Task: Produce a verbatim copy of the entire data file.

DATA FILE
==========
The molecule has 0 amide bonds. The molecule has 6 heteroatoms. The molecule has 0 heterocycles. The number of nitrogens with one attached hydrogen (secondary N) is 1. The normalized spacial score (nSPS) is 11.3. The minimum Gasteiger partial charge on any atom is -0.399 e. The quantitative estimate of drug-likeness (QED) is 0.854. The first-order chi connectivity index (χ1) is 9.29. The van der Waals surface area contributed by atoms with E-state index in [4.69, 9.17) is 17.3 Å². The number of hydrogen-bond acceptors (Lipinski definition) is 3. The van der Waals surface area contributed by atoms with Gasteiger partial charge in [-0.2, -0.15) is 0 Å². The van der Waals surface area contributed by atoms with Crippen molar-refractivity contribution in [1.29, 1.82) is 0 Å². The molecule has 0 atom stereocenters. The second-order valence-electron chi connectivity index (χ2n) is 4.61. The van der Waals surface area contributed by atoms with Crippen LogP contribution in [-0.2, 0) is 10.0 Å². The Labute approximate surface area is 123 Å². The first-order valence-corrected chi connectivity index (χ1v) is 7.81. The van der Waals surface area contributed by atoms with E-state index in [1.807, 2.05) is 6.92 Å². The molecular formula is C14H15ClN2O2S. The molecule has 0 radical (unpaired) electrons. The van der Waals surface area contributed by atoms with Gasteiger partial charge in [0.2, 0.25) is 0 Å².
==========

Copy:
The molecule has 0 amide bonds. The molecule has 6 heteroatoms. The molecule has 0 heterocycles. The number of nitrogens with one attached hydrogen (secondary N) is 1. The normalized spacial score (nSPS) is 11.3. The minimum Gasteiger partial charge on any atom is -0.399 e. The quantitative estimate of drug-likeness (QED) is 0.854. The first-order chi connectivity index (χ1) is 9.29. The van der Waals surface area contributed by atoms with E-state index in [4.69, 9.17) is 17.3 Å². The number of hydrogen-bond acceptors (Lipinski definition) is 3. The van der Waals surface area contributed by atoms with Gasteiger partial charge in [-0.2, -0.15) is 0 Å². The van der Waals surface area contributed by atoms with Crippen molar-refractivity contribution in [1.29, 1.82) is 0 Å². The molecule has 0 atom stereocenters. The second-order valence-electron chi connectivity index (χ2n) is 4.61. The van der Waals surface area contributed by atoms with Crippen LogP contribution in [-0.2, 0) is 10.0 Å². The Labute approximate surface area is 123 Å². The first-order valence-corrected chi connectivity index (χ1v) is 7.81. The van der Waals surface area contributed by atoms with E-state index in [1.807, 2.05) is 6.92 Å². The molecular formula is C14H15ClN2O2S. The molecule has 0 radical (unpaired) electrons. The van der Waals surface area contributed by atoms with Gasteiger partial charge in [0.2, 0.25) is 0 Å².